February is National Cancer Prevention Month. Screening tests are an important weapon in the fight against cancer. Screening can often help find and treat pre-cancers and cancers early, before they have a chance to spread.
According to a recent report from the American Cancer Society, colorectal cancer is now the leading cause of cancer deaths in men under 50 and is the second leading cause of cancer deaths in women under 50.
A colonoscopy is considered the gold standard of colorectal cancer screening. During a colonoscopy a gastroenterologist can detect precancerous growths, called polyps, which can be removed during the procedure. Early detection greatly increases the chances of successful treatment and survival.
Regular screening is the single best way to prevent colon cancer. It is recommended that those with an average risk begin screening at age 45. Those with a family history of colon cancer, inflammatory bowel disease, or other risk factors may need to begin screening even earlier. Regardless of age, people experiencing symptoms such as blood in the stool, losing weight without trying, or a change in bowel habits that lasts more than a few days, should contact their doctor as soon as possible.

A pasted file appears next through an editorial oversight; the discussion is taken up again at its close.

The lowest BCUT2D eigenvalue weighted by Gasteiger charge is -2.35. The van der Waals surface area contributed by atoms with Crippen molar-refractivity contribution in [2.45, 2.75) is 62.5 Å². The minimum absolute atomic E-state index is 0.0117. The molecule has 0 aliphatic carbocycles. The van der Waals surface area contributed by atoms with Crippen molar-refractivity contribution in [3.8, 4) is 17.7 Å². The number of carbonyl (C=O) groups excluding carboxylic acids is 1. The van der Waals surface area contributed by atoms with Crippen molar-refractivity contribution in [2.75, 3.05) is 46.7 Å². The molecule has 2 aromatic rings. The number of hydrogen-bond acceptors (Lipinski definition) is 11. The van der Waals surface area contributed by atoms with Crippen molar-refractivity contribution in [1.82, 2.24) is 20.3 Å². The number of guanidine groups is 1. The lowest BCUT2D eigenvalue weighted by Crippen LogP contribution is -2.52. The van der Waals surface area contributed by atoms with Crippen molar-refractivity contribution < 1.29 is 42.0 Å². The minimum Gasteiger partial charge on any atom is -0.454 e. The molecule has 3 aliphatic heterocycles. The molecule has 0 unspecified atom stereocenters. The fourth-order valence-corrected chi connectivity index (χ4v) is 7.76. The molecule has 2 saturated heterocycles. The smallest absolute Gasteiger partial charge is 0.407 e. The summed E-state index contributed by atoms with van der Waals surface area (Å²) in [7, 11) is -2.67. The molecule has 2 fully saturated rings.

Ready to be screened for colon cancer? Schedule an appointment today.
What Women Should Know About Colorectal Cancer
In the United States, colorectal cancer is the second-leading cause of cancer deaths among men and women combined. Women have only a slightly lower chance of developing colon cancer than men. Women might shrug off early warning signs such as abdominal pain, bloating, cramping, or bleeding during bowel movements, attributing such symptoms to menstrual issues or hemorrhoids.Read Article
Bill’s Family History of Cancer Changed his Future
Cancer loomed large in Bill’s life. His father passed away from kidney cancer at age 56. His mother battled colon cancer twice, once in her mid-fifties and again at age 86. Although he was only 49 and had no symptoms, his family’s history with cancer was what motivated him to seek a colonoscopy.Read Article
Colon Cancer Didn't Care Justin Was Only 28 Years Old
Justin was only 28 years old when he started having stomach pain and noticed some blood in his stool. His symptoms seemed to improve, but he decided to see a specialist anyway. That decision probably saved his life.Read Article